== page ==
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Spatial perturbation, badger culling, territoriality and bovine TB

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Badger by Tim Roper Collins New Naturalist Library (114) - Badger
This reference work is packed with detail about the badger - great for studious readers - there is no better book in print.  Click here to buy:
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Journal of Animal Ecology, Volume 69,Number 5, September 2000, pp. 815-828(14) - Blackwell Publishing


Tuyttens F.A.M.; Delahay R.J.; Macdonald D.W.; Cheeseman C.L.; Long B.; Donnelly C.A. from the WildCRU at Oxford University, the Central Science Laboratory and Wellcome Trust Centre for the Epidemiology of Infectious Disease at Oxford


  1. The spatial organization of a badger population (North Nibley) is described before and after it was subjected to a UK Ministry of Agriculture, Fisheries and Food badger removal operation (BRO) intended to control bovine tuberculosis. Comparison is made with an undisturbed badger population (Woodchester Park).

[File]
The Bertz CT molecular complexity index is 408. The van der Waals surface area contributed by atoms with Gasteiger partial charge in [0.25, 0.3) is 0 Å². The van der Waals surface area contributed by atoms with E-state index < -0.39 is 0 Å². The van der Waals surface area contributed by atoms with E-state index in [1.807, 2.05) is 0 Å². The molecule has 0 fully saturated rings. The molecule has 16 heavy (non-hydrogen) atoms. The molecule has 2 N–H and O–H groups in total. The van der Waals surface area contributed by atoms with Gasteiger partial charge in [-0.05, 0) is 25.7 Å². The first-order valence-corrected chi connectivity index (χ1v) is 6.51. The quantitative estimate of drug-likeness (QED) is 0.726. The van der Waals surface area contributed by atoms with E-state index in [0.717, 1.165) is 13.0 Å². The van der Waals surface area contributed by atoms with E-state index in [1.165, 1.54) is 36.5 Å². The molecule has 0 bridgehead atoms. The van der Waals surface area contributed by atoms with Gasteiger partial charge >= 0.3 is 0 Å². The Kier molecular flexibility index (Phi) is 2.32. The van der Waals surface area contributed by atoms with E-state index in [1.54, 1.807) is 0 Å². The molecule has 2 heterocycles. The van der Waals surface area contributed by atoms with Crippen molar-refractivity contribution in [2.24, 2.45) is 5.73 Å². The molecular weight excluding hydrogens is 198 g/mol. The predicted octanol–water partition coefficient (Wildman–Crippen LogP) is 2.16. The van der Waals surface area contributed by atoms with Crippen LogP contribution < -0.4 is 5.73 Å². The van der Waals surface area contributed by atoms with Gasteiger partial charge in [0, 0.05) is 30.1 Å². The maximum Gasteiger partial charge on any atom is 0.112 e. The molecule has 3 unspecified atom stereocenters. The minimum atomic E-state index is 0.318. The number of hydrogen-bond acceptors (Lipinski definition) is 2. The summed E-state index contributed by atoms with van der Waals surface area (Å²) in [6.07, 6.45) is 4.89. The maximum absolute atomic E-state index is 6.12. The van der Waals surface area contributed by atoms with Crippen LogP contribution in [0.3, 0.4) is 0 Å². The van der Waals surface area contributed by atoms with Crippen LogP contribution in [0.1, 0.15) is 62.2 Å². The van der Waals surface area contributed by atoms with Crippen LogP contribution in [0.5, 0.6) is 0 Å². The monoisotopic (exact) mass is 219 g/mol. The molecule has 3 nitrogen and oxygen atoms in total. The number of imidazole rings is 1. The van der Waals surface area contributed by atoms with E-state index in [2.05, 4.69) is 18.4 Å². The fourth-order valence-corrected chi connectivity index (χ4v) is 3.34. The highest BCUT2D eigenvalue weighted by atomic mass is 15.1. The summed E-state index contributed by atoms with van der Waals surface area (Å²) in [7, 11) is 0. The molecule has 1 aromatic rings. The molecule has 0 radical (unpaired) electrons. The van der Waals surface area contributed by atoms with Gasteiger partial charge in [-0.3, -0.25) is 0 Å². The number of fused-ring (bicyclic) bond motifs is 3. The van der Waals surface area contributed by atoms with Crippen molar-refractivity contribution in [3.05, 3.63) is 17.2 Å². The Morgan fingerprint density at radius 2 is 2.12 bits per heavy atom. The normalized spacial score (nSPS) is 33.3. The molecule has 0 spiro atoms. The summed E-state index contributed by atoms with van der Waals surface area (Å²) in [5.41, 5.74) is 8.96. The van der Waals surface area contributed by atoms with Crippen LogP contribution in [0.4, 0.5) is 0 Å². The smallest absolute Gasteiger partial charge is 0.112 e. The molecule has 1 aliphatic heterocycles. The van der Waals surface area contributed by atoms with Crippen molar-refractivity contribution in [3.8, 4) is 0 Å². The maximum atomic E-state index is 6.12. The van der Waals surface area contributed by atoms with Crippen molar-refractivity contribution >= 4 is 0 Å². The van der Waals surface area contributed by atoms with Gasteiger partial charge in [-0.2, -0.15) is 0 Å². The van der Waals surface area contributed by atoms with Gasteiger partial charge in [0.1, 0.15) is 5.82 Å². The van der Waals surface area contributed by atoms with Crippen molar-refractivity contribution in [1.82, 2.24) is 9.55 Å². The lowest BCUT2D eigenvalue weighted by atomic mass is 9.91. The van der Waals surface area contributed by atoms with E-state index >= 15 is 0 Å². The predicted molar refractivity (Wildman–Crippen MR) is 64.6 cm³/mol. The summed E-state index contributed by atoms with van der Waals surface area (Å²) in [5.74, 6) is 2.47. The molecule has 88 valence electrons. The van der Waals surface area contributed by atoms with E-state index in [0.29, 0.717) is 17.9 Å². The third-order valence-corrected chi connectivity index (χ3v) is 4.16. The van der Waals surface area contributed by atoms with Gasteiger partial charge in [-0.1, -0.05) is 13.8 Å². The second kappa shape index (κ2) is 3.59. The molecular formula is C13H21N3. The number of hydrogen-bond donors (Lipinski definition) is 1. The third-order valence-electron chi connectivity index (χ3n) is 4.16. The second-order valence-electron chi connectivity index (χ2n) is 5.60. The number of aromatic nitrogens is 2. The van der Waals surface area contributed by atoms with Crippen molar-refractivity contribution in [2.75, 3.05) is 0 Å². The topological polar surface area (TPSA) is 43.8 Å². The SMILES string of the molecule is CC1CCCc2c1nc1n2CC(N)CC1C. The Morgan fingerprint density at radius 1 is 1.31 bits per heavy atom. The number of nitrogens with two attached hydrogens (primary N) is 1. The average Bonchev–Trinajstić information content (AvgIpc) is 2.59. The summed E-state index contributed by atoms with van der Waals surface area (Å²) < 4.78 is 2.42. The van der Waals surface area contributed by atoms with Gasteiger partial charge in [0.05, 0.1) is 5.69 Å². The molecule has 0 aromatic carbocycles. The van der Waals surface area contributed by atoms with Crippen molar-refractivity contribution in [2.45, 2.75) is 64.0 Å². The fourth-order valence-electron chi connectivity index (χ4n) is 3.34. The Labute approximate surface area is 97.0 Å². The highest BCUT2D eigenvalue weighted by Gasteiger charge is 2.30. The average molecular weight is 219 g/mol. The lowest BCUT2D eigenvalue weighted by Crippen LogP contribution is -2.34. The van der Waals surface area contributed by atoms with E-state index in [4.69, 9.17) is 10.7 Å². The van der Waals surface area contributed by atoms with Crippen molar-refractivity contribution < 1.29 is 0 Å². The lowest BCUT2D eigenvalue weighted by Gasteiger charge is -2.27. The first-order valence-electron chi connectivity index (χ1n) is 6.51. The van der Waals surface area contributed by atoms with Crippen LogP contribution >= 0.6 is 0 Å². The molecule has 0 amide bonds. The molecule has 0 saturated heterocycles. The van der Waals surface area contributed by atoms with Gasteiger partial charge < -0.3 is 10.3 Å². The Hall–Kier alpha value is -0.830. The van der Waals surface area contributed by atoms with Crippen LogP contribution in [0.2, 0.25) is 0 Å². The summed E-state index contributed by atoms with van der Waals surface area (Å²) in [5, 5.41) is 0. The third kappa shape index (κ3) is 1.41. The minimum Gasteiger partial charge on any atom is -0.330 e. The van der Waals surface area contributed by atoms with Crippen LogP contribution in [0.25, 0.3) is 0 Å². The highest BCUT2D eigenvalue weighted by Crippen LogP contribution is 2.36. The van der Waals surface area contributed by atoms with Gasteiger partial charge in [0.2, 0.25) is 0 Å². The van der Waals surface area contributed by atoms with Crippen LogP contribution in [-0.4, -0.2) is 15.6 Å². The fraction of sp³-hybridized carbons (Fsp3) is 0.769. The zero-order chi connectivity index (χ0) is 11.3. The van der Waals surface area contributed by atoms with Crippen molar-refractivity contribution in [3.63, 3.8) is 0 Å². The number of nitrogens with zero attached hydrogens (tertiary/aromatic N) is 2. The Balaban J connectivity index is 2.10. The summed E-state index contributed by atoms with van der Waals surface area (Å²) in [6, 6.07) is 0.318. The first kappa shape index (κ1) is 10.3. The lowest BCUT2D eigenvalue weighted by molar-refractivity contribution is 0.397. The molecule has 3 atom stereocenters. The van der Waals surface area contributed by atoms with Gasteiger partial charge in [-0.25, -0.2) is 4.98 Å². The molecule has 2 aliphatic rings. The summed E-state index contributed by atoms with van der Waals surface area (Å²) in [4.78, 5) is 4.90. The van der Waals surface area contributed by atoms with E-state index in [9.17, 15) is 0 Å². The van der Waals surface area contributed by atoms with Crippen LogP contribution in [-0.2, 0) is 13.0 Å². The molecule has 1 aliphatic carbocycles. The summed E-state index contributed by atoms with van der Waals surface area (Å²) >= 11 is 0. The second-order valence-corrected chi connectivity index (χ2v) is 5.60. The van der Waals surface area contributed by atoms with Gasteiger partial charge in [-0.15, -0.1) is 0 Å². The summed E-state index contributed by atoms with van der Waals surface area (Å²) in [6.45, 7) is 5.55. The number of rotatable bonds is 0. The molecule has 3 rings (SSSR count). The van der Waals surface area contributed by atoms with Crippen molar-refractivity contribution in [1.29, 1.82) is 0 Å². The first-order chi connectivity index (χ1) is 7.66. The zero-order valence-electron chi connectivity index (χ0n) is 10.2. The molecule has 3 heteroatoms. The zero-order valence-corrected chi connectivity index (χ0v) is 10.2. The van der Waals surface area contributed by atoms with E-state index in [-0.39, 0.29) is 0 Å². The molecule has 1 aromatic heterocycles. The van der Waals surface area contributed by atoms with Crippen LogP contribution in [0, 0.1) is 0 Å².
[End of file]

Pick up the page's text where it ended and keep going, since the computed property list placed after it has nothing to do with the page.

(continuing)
2. The Woodchester Park population was organized in group territories with clearly defined boundaries that remained stable during the 3 years of study (199597). In North Nibley, however, the badgers' spatial organization was severely perturbed in the first year and, to a lesser extent, also in the second year after the BRO, with badgers using latrines further away from their setts. This resulted in enlarged social group ranges that were difficult to define and overlapped considerably.

  3. The disturbance was observed in the removal groups, those immediately adjacent, as well as those at a distance of one or two social groups from the removal area, with an unexpected indication that the latter groups may have been the most affected.

  4. The apparent increase in the size of the group ranges in North Nibley was likely to have been caused by an increased proportion of badgers making extra-group excursions in the aftermath of the BRO.

  5. Initial recolonisation was almost exclusively by females.

  6. Although such perturbation might be expected to facilitate disease transmission between badger social groups, there was no evidence that any infectious animals had survived the BRO. However, there were further cattle breakdowns in the area.

  7. The behaviour of badgers after the BRO also provided an opportunity to test predictions made by competing hypotheses about the main determinants of the badger's socio-spatial behaviour.


bait-marking; disease control; infanticide; radio-tracking; spatial organization

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